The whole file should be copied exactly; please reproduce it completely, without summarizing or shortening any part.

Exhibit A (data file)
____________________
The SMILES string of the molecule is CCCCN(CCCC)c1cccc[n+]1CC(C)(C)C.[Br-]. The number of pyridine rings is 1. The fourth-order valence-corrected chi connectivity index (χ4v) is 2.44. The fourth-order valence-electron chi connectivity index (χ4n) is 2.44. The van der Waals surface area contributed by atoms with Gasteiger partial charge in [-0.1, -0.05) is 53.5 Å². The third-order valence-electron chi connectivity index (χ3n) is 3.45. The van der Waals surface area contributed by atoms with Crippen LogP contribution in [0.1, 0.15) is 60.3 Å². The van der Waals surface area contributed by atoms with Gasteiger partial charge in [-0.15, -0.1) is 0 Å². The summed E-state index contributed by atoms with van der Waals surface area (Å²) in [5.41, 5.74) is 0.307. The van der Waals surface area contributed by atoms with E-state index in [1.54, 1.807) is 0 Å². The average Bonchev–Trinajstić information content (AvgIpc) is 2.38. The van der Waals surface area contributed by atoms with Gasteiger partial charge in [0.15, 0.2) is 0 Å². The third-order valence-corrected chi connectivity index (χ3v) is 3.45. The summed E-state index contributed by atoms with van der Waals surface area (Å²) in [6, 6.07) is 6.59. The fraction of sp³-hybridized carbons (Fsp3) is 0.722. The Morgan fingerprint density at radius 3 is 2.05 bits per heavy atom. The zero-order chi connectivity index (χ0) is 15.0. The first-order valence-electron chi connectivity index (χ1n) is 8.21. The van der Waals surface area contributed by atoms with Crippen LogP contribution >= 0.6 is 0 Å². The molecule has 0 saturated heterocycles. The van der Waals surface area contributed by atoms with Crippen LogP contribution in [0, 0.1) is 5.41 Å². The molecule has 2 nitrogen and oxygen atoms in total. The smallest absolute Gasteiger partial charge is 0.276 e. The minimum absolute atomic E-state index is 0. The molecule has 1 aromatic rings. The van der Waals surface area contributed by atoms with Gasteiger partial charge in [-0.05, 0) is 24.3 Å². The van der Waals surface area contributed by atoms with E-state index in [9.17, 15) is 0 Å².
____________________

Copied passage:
The SMILES string of the molecule is CCCCN(CCCC)c1cccc[n+]1CC(C)(C)C.[Br-]. The number of pyridine rings is 1. The fourth-order valence-corrected chi connectivity index (χ4v) is 2.44. The fourth-order valence-electron chi connectivity index (χ4n) is 2.44. The van der Waals surface area contributed by atoms with Gasteiger partial charge in [-0.1, -0.05) is 53.5 Å². The third-order valence-electron chi connectivity index (χ3n) is 3.45. The van der Waals surface area contributed by atoms with Crippen LogP contribution in [0.1, 0.15) is 60.3 Å². The van der Waals surface area contributed by atoms with Gasteiger partial charge in [-0.15, -0.1) is 0 Å². The summed E-state index contributed by atoms with van der Waals surface area (Å²) in [5.41, 5.74) is 0.307. The van der Waals surface area contributed by atoms with E-state index in [1.54, 1.807) is 0 Å². The average Bonchev–Trinajstić information content (AvgIpc) is 2.38. The van der Waals surface area contributed by atoms with Gasteiger partial charge in [0.15, 0.2) is 0 Å². The third-order valence-corrected chi connectivity index (χ3v) is 3.45. The summed E-state index contributed by atoms with van der Waals surface area (Å²) in [6, 6.07) is 6.59. The fraction of sp³-hybridized carbons (Fsp3) is 0.722. The Morgan fingerprint density at radius 3 is 2.05 bits per heavy atom. The zero-order chi connectivity index (χ0) is 15.0. The first-order valence-electron chi connectivity index (χ1n) is 8.21. The van der Waals surface area contributed by atoms with Crippen LogP contribution >= 0.6 is 0 Å². The molecule has 0 saturated heterocycles. The van der Waals surface area contributed by atoms with Crippen LogP contribution in [0, 0.1) is 5.41 Å². The molecule has 2 nitrogen and oxygen atoms in total. The smallest absolute Gasteiger partial charge is 0.276 e. The minimum absolute atomic E-state index is 0. The molecule has 1 aromatic rings. The van der Waals surface area contributed by atoms with Gasteiger partial charge in [-0.05, 0) is 24.3 Å². The van der Waals surface area contributed by atoms with E-state index in [9.17, 15) is 0 Å².